Volume 43, Number 171,
October-December 2012
Credit Rationing:
A Perspective from New Keynesian Economics
Abigail Rodríguez and Francisco Venegas

While the first interpretations of credit rationing were centered on the ideas of supply and credit price rigidity, research on this topic soon began to incorporate analyses of the characteristics of credit demand and imperfect information. Most of the interest was oriented towards situations in which the demand for resources is justified to finance investment projects, and credit is consequently granted in accordance with an evaluation of these projects.

Pioneering works from Freimer and Gordon (1965), Jaffee and Modigliani (1969) and De Meza and Webb (1992) stand out in this field. When information is incomplete but symmetrical, credit is rationed as a function of the expected results of the projects to be financed. Jaffee and Russell (1976) analyze the problem of “moral risk” for borrowers. Facing an asymmetry of information, they may select which project to execute, given that they understand the probability distribution of their yields. Stiglitz and Weiss (1981), Allen (1983) and Bester (1985) write that asymmetry of information leads to the problem of “adverse selection,” where the lenders grant credit to the most risky applicants, in an attempt to maximize earnings. Williamson (1987) analyzes the “monitoring costs” incurred by the entity granting the resources to ensure that they are returned. Bernanke and Gertler (1989) analyze the “agency costs,” resulting from the borrower’s inability to monitor its clients. This section briefly presents the specifics of these models.

Freimer and Gordon (1965) assume that productive investment is only possible if all resources are contributed by commercial banks. The credit supply is a function of the active interest rate, the size of the loan and the investment opportunities. These authors believe that the greater the expected result of the project and the greater the difference between the active rate charged to the borrower and the rate it costs the bank to use these resources, the more credit is granted.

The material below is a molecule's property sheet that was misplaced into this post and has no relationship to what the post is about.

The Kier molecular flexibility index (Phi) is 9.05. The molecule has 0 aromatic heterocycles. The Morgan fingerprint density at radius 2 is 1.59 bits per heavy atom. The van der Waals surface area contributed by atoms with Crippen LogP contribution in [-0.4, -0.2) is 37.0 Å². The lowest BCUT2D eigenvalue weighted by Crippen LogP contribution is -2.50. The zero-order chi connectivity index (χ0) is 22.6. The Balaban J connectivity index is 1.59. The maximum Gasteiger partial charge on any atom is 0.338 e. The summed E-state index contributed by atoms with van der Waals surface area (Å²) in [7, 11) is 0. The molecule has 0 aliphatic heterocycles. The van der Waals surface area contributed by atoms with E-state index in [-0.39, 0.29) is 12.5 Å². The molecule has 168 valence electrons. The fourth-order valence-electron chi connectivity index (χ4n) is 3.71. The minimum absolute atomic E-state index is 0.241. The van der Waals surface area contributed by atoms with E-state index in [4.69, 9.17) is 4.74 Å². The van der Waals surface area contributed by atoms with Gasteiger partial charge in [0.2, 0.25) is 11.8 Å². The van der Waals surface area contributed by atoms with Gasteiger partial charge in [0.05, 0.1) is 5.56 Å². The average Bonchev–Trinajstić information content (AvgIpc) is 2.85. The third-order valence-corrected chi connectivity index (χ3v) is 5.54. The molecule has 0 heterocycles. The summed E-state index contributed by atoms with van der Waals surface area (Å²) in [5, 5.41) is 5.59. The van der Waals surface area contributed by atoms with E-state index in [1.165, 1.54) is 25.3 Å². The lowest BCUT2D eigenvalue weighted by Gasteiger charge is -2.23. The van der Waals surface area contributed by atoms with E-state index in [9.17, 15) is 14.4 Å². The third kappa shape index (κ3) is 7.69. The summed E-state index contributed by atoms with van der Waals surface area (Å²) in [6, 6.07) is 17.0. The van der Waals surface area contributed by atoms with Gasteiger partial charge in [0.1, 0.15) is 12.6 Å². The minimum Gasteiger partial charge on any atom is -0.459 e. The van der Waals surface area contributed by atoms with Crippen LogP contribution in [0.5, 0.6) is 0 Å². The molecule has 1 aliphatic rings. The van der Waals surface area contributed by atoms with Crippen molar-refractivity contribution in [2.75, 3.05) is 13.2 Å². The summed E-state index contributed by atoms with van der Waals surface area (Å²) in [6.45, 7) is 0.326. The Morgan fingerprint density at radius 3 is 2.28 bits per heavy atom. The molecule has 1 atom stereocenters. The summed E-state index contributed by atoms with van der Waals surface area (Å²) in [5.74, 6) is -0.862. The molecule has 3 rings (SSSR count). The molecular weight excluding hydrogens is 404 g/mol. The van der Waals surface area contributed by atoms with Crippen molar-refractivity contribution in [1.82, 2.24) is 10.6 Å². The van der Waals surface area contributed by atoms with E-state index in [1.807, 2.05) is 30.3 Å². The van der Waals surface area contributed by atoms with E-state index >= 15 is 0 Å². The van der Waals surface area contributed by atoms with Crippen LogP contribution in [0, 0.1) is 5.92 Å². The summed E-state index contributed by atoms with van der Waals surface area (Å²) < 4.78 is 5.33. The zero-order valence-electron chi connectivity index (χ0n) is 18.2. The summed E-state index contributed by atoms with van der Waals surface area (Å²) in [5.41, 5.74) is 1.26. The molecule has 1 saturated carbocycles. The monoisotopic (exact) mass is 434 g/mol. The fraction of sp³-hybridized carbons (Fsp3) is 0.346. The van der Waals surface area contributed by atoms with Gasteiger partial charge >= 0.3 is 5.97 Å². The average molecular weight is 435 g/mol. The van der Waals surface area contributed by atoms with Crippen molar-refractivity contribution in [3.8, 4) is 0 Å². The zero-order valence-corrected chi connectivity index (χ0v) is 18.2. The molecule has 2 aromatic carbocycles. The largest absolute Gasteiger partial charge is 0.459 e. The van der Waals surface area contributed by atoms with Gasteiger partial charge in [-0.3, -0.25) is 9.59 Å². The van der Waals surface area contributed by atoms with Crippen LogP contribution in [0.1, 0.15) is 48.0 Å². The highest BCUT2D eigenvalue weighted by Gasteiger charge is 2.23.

Jaffee and Modigliani’s (1969) proposal seeks to generalize Freimer and Gordon’s (1965) work through the following assumptions: the size of the investment project is fixed, the expected results of investment are independent of the size of credit and the companies have alternative financing sources besides banking credit. Their results indicate that the supply of loans has the same “backwards” behavior indicated by Hodgman (1960), but there is a segment of the curve where any amount of credit is granted at an expected yield rate. This occurs when the expected yield rate R is equal to the rate for the cost of resources for bank I5. They also observe that when banks can differentiate their clients, they apply price discrimination and establish a different active rate in accordance with risk. In this case, rationing credit is not optimal. However, if price discrimination is not feasible and all clients must be charged the same active interest rate, rationing credit becomes optimal. Rationing does not apply for clients with no risk of default.

Meza and Webb (1992) demonstrate that rationing is possible with symmetrical information even if this information is incomplete because the agents do not know if a favorable or unfavorable economic situation will prevail. They attribute the cause to competition between banks, which leads to lower interest rates being demanded at levels below the optimal rate, and brings about an increase in credit demand and rationing.

Jaffee and Russell (1976) emphasize the importance of uncertainty and asymmetry of information when granting loans. They propose that rationing is the result of adverse selection. Jaffee and Russell assume that there are “honest” individuals, who only accept credit that they know they can pay and do not default even when they have incentives to do so, and “dishonest” individuals, who apply for credit with the intention to default if the penalty is minimal. The bank cannot differentiate between these types of clients because the features of their applications for resources are similar. A default also might not have to do with individual motivation. The clients may be “fortunate” or “unfortunate.” Assuming that future income is a random variable, unfortunate individuals may have income below what was expected and may be forced to default.

5 In terms of Figure 1, Jaffee and Modigliani’s (1969) results indicate that the credit supply curve Cr5s should initially be represented with a horizontal segment, for some positive rate r (ordered from the positive origin).

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PROBLEMAS DEL DESARROLLO. REVISTA LATINOAMERICANA DE ECONOMÍA, Volume 50, Number 196 January-March 2019 is a quarterly publication by the Universidad Nacional Autónoma de México, Ciudad Universitaria, Coyoacán, CP 04510, México, D.F. by Instituto de Investigaciones Económicas, Circuito Mario de la Cueva, Ciudad Universitaria, Coyoacán,
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